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How can it be that the zero polynomial ($f(x)=0$) is the only polynomial which has an infinite number of roots? As stated on Wikipedia:

The polynomial $0$, which may be considered to have no terms at all, is called the zero polynomial. Unlike other constant polynomials, its degree is not zero. Rather the degree of the zero polynomial is either left explicitly undefined, or defined as negative (either $−1$ or $−∞$). These conventions are useful when defining Euclidean division of polynomials. The zero polynomial is also unique in that it is the only polynomial having an infinite number of roots. The graph of the zero polynomial, $f(x) = 0$, is the $x$-axis.

We can have the polynomial $x-y$ to have infinitely many roots: $x=y=\text{all real numbers}$.

Where is my misunderstanding?

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  • $\begingroup$ $\sin x$ has infinite roots of 0 $\endgroup$ – Arjang Dec 30 '18 at 7:00
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    $\begingroup$ @Arjang $f(x)=\sin(x)$ is not a polynomial. $\endgroup$ – Eevee Trainer Dec 30 '18 at 7:03
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    $\begingroup$ @Arjang As a power series, it has infinitely many terms. A polynomial has only finitely many terms. Therefore, still not a polynomial. $\endgroup$ – Eevee Trainer Dec 30 '18 at 7:05
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    $\begingroup$ @Arjang en.wikipedia.org/wiki/Polynomial "a polynomial can either be zero or can be written as the sum of a finite number of non-zero terms. Each term consists of the product of a number—called the coefficient of the term[2]—and a finite number of indeterminates, raised to nonnegative integer powers." $\endgroup$ – Eevee Trainer Dec 30 '18 at 7:17
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    $\begingroup$ Actually even a (non-zero) single variable polynomial can have infinitely many roots. The polynomial $x^2+1$ has infinitely many zeros in the ring of quaternions. The proper formulation of the result is that the number of zeros of a non-zero single variable polynomial can have in a field is bounded by its degree. $\endgroup$ – Jyrki Lahtonen Jan 28 at 19:18
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I would say that the statement you quote is ok, but it omits that it is only about polynomials of a single variable. For polynomials of several variables the statement is not true and you gave a good counterexample $P(x,y) = x-y$.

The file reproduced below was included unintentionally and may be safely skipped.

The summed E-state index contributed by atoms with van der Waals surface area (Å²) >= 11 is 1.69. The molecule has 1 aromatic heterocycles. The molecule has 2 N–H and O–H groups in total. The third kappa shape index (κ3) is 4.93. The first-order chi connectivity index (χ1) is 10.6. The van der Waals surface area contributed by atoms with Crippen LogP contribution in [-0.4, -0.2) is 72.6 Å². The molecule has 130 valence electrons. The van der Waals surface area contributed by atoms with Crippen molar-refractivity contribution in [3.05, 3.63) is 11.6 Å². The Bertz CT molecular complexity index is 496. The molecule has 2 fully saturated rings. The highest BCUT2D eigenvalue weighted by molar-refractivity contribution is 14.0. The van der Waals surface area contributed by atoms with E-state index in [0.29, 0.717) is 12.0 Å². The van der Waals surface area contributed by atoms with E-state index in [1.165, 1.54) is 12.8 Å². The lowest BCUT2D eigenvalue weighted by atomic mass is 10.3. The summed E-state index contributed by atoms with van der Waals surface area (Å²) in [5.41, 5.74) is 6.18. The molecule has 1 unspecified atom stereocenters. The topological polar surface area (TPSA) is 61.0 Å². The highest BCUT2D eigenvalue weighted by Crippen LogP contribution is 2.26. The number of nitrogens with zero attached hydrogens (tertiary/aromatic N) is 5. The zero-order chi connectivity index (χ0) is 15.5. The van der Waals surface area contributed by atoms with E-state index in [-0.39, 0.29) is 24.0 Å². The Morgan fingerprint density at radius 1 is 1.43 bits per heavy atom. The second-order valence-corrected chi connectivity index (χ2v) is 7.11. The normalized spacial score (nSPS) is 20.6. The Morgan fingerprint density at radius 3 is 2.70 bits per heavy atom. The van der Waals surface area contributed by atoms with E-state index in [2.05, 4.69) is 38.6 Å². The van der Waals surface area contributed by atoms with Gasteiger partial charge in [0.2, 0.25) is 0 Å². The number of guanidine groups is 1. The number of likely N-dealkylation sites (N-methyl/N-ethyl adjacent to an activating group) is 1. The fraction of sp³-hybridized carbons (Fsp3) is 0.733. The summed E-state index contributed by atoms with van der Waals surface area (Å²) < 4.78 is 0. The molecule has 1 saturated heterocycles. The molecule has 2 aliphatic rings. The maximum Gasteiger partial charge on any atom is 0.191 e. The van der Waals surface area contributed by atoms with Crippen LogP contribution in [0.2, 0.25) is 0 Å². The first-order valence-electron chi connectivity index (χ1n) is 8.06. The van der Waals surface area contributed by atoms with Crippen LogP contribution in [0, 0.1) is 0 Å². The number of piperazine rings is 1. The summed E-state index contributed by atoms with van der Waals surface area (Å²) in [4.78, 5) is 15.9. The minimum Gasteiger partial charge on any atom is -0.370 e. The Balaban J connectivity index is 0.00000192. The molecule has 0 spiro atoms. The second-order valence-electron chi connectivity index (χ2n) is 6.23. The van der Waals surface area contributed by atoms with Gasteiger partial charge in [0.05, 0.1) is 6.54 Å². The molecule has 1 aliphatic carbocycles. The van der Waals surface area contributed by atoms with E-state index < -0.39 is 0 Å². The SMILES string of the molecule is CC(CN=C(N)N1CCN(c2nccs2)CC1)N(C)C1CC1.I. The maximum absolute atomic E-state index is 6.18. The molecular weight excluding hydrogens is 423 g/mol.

Actually, the study of the "roots" of polynomials of several variables is a huge field (the respective sets of roots are called "varieties" and they are studied in algebraic geometry).

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  • $\begingroup$ First of all for a zero polynomial there is no such thing defined as in single variable or in multiple variable just like it's degree, a zero polynomial is a zero polynomial $\endgroup$ – user629353 Dec 30 '18 at 7:11
  • $\begingroup$ I'd say that "zero polynomial" is ambiguous as is does not specify the number of variables. (In the same way, terms like "identity" or "zero function" are ambiguous.) $\endgroup$ – Dirk Dec 30 '18 at 7:13
  • $\begingroup$ Moreover, I find the Wikipedia article about polynomials quite confusing. As the article treats polynomials of several variables from the start, the quote is plain wrong in the context. $\endgroup$ – Dirk Dec 30 '18 at 7:18
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The result in question is only about single-variable polynomials (hence the reference to "$f(x)$"). As $p(x,y)=x-y$ shows, a polynomial in more than one variable can indeed have infinitely many zeroes without being the zero polynomial.

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Polynomial in a single variable can have only finite number of roots unless it is identically $0$. This does not extend to polynomials in several variables as your example shows.

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  • $\begingroup$ But zero can't be classified to have single or more variable, just like it's degree $\endgroup$ – user629353 Dec 30 '18 at 5:16
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    $\begingroup$ @user629353 You are simply misquoting a result without verifying the definitions and posting too many comments. You will not a better answer than the one's already available. $\endgroup$ – Kabo Murphy Dec 30 '18 at 5:28
  • $\begingroup$ @ kavi Rama Please show a single web page or a single book page written that zero is a multivariate or univariate polynomial. Have you? $\endgroup$ – user629353 Dec 30 '18 at 5:30

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